Chris Goldfinger, associate professor of marine geology and geophysics at Oregon State University, and colleagues published their results in the April issue of BSSA as part of a special section on the 1906 San Francisco earthquake. BSSA is published by the Seismological Society of America (SSA), which was created in response to the 1906 earthquake.
Using marine sediment cores collected along the northern California seabed, researchers identified 15 turbidites, which are sediment deposits generated by submarine landslides and commonly triggered by earthquakes. The 15 turbidites, including one associated with the great 1906 earthquake, and the corresponding land paleoseismic record establish an average recurrence rate of approximately 200 – 240 years for the San Andreas Fault.
In a parallel study, they found that during the same period, 13 of these 15 San Andreas earthquakes occurred at almost the same time as earthquakes along the southern Cascadia Subduction Zone, which stretches from northern Vancouver Island to northern California. The marine and land paleoseismic record suggest a recurrence rate of approximately 220 years for the southern Cascadia fault, which is substantially shorter than the 600-year cycle suggested by previous research for full ruptures in Cascadia.
The Cascadia earthquakes also preceded the San Andreas earthquakes by an average of 25 to 45 years. “It’s either an amazing coincidence or one fault triggered the other,” said Goldfinger. The generally larger size of the Cascadia earthquakes, and the timing evidence suggests Cascadia may trigger the San Andreas Two seismic events on the San Andreas were apparently not associated with Cascadia, including the 1906 earthquake which followed the previous Cascadia earthquake by approximately 200 years.
Goldfinger and his colleagues collected core samples that cover the past 10,000 years, and the next step involves analyzing this data for further evidence of a corollary relationship between the plate boundary faults for earlier periods of time. “This type of relationship doesn’t just happen accidentally. We expect the temporal relationship, if correct, to show itself over the longer period of time,” said Goldfinger.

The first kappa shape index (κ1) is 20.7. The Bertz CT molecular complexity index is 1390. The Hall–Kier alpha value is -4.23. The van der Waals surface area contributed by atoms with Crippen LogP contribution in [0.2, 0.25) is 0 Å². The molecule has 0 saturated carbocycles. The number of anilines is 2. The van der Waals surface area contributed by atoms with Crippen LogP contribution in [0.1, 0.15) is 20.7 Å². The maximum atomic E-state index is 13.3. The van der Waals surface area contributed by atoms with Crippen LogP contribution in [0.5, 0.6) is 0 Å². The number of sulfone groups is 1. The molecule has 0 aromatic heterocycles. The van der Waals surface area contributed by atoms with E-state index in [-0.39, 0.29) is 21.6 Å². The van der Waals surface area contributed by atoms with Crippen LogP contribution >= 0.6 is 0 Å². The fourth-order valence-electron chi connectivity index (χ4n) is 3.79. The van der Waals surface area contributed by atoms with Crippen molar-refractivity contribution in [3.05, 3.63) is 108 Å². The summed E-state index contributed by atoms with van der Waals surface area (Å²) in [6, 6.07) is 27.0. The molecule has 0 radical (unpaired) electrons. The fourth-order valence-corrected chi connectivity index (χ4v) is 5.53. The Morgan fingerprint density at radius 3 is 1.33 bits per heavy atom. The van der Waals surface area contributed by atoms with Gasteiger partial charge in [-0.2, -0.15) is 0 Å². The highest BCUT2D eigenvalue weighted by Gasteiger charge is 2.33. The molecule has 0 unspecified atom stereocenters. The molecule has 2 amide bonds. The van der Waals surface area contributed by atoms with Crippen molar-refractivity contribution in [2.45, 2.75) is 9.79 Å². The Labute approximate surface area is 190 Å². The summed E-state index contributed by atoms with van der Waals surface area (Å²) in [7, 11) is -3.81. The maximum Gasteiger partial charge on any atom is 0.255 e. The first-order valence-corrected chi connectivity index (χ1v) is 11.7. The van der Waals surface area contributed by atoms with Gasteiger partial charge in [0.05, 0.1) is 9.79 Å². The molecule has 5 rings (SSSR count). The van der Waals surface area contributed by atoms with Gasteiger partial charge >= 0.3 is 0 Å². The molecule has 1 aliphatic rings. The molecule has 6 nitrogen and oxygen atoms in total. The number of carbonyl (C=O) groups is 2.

Perhaps the most thoroughly studied seismic event, the 1906 quake continues to fascinate seismologists. BSSA’s special section considers the landmark event, which was initiated along the San Andreas Fault just off the San Francisco coast on April 18, 1906. The strong shaking caused widespread damage along the 300 miles of the fault in northern California, reducing much of San Francisco to rubble.
“The directivity of the ruptures, north to south, which is implied by this study, will have significant meaning for seismic hazard models for San Francisco,” said Goldfinger. The 1906 earthquake, which is an exception to the pattern over the past 3000 years, ruptured in both directions, but mostly from south to north.
“Lessons from the 1906 earthquake should apply to similar faults and earthquakes elsewhere,” writes Brad T. Aagaard, a research geophysicist at the USGS Menlo Park and co-author of the introduction to the special section and two papers that focus on ground motion. “As our understanding of earthquakes evolves and the technology to increase our knowledge develops, there is much to be gained by revisiting older events.
In 1906, approximately 600,000 people lived in the greater Bay Area, about 10 percent of today’s population. Today’s cities have high rise buildings, people travel by car, and five major bridges connect the major cities around the San Francisco Bay.